The best way for military families to show children healthy boundaries is to model it yourself – both with them and with other adults. Here’s a list of some common ways you can help your children learn to build this resilient skill in everyday family life.
As the guardian of your family, you want to both protect your children and help them be their best. Helping them to learn and grow is a big way to achieve both goals.
Military parents or guardians like you can maximize the chances of your teenager having happy and healthy relationships in high school and beyond by learning about the emotional and health problems that can arise from common unhealthy sexual behaviors, as well as what healthy teenage relationship behaviors are.
Frequent moving to new duty stations is fact of military life. Be prepared to help your school-age children with changing schools—it can go a long way to helping them adjust in healthy ways to some of the routines of military life.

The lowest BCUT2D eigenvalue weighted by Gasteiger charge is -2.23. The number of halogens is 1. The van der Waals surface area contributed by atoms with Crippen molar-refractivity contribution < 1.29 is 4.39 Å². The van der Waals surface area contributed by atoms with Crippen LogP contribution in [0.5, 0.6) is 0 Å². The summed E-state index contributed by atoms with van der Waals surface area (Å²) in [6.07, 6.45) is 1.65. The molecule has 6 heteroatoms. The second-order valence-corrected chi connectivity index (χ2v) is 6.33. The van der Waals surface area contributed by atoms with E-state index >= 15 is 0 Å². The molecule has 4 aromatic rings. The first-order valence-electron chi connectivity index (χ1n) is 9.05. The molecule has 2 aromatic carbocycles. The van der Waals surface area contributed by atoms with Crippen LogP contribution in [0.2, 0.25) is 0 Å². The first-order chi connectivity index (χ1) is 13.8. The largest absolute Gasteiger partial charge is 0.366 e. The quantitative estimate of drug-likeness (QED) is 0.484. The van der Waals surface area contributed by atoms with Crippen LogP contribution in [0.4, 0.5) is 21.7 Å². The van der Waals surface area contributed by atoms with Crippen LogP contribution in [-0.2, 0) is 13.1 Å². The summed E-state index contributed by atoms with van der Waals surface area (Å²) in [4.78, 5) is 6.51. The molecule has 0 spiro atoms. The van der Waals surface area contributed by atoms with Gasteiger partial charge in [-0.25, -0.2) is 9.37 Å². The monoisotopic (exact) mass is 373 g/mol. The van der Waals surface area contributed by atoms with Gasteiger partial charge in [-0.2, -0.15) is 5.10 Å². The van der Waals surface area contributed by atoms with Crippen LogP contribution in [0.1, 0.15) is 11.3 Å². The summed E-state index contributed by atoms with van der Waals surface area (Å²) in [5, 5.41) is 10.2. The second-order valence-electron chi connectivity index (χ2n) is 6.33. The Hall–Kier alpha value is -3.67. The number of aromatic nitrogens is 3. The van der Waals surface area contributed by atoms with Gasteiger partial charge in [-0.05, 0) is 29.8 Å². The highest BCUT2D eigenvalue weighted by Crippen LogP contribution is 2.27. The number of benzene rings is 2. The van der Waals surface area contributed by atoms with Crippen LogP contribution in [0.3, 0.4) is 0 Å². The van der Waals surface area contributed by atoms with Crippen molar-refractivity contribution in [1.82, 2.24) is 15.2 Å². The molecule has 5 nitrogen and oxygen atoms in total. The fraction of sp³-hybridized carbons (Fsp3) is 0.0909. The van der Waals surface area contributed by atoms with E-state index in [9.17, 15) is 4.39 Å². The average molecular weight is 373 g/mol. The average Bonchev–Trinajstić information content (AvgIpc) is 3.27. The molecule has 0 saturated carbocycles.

As parents, we want to be good role models for our children. When word of a deployment comes, you’ll get a chance to show your kids what it takes to be a good guardian of your family.
Bullying, or peer aggression, is more common than you think. It consists of any behavior – verbal or physical – directed at peers and intended to cause harm.
While the "baby blues" are common for many women after giving birth, some women face a more prolonged and serious period of depression. If your feelings of sadness or anxiety do not go away, you may be suffering from postpartum depression.
Military kids get to develop skill sets other kids never learn. As a parent, that’s your job — helping your kids cope in healthy ways to changing circumstances.
Military life is no longer a barrier to adoption as it once was. However, the adoption process can be a complicated journey and goes more smoothly with a little guidance and information.
Most children thrive with routine. Little people crave a sense of control, especially with regard to sleeping and eating Routines are especially important for children who have difficulty with transitions.